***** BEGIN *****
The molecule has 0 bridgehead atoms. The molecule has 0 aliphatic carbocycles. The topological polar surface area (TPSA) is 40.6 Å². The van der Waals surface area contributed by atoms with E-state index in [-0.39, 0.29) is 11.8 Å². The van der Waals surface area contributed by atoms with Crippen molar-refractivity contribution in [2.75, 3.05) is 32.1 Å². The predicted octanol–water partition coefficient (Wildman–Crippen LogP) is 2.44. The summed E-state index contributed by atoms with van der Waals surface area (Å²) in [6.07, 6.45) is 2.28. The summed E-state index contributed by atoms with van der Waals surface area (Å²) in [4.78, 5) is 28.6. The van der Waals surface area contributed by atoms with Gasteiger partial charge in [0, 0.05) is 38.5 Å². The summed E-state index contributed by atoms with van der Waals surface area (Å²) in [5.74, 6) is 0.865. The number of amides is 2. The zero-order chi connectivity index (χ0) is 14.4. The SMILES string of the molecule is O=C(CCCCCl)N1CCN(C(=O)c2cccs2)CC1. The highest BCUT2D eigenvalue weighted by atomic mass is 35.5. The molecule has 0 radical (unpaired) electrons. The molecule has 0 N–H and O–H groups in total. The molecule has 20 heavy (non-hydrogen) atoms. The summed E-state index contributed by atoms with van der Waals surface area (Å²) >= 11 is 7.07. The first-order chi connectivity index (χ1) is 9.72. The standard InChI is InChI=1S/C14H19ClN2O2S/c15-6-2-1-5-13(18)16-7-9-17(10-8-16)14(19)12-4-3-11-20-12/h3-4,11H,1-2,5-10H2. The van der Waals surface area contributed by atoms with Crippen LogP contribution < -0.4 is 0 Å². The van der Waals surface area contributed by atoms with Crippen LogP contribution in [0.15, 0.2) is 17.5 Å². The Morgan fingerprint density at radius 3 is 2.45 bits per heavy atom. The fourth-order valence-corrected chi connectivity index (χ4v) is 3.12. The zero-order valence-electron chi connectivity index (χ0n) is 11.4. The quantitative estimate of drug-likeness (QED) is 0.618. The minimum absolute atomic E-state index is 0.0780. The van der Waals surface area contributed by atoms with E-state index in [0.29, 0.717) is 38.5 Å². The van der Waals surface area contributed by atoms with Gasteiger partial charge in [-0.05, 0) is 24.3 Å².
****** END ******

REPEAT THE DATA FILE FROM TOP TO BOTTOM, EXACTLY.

The molecule has 0 bridgehead atoms. The molecule has 0 aliphatic carbocycles. The topological polar surface area (TPSA) is 40.6 Å². The van der Waals surface area contributed by atoms with E-state index in [-0.39, 0.29) is 11.8 Å². The van der Waals surface area contributed by atoms with Crippen molar-refractivity contribution in [2.75, 3.05) is 32.1 Å². The predicted octanol–water partition coefficient (Wildman–Crippen LogP) is 2.44. The summed E-state index contributed by atoms with van der Waals surface area (Å²) in [6.07, 6.45) is 2.28. The summed E-state index contributed by atoms with van der Waals surface area (Å²) in [4.78, 5) is 28.6. The van der Waals surface area contributed by atoms with Gasteiger partial charge in [0, 0.05) is 38.5 Å². The summed E-state index contributed by atoms with van der Waals surface area (Å²) in [5.74, 6) is 0.865. The number of amides is 2. The zero-order chi connectivity index (χ0) is 14.4. The SMILES string of the molecule is O=C(CCCCCl)N1CCN(C(=O)c2cccs2)CC1. The highest BCUT2D eigenvalue weighted by atomic mass is 35.5. The molecule has 0 radical (unpaired) electrons. The molecule has 0 N–H and O–H groups in total. The molecule has 20 heavy (non-hydrogen) atoms. The summed E-state index contributed by atoms with van der Waals surface area (Å²) >= 11 is 7.07. The first-order chi connectivity index (χ1) is 9.72. The standard InChI is InChI=1S/C14H19ClN2O2S/c15-6-2-1-5-13(18)16-7-9-17(10-8-16)14(19)12-4-3-11-20-12/h3-4,11H,1-2,5-10H2. The van der Waals surface area contributed by atoms with Crippen LogP contribution < -0.4 is 0 Å². The van der Waals surface area contributed by atoms with Crippen LogP contribution in [0.15, 0.2) is 17.5 Å². The Morgan fingerprint density at radius 3 is 2.45 bits per heavy atom. The fourth-order valence-corrected chi connectivity index (χ4v) is 3.12. The zero-order valence-electron chi connectivity index (χ0n) is 11.4. The quantitative estimate of drug-likeness (QED) is 0.618. The minimum absolute atomic E-state index is 0.0780. The van der Waals surface area contributed by atoms with E-state index in [0.29, 0.717) is 38.5 Å². The van der Waals surface area contributed by atoms with Gasteiger partial charge in [-0.05, 0) is 24.3 Å².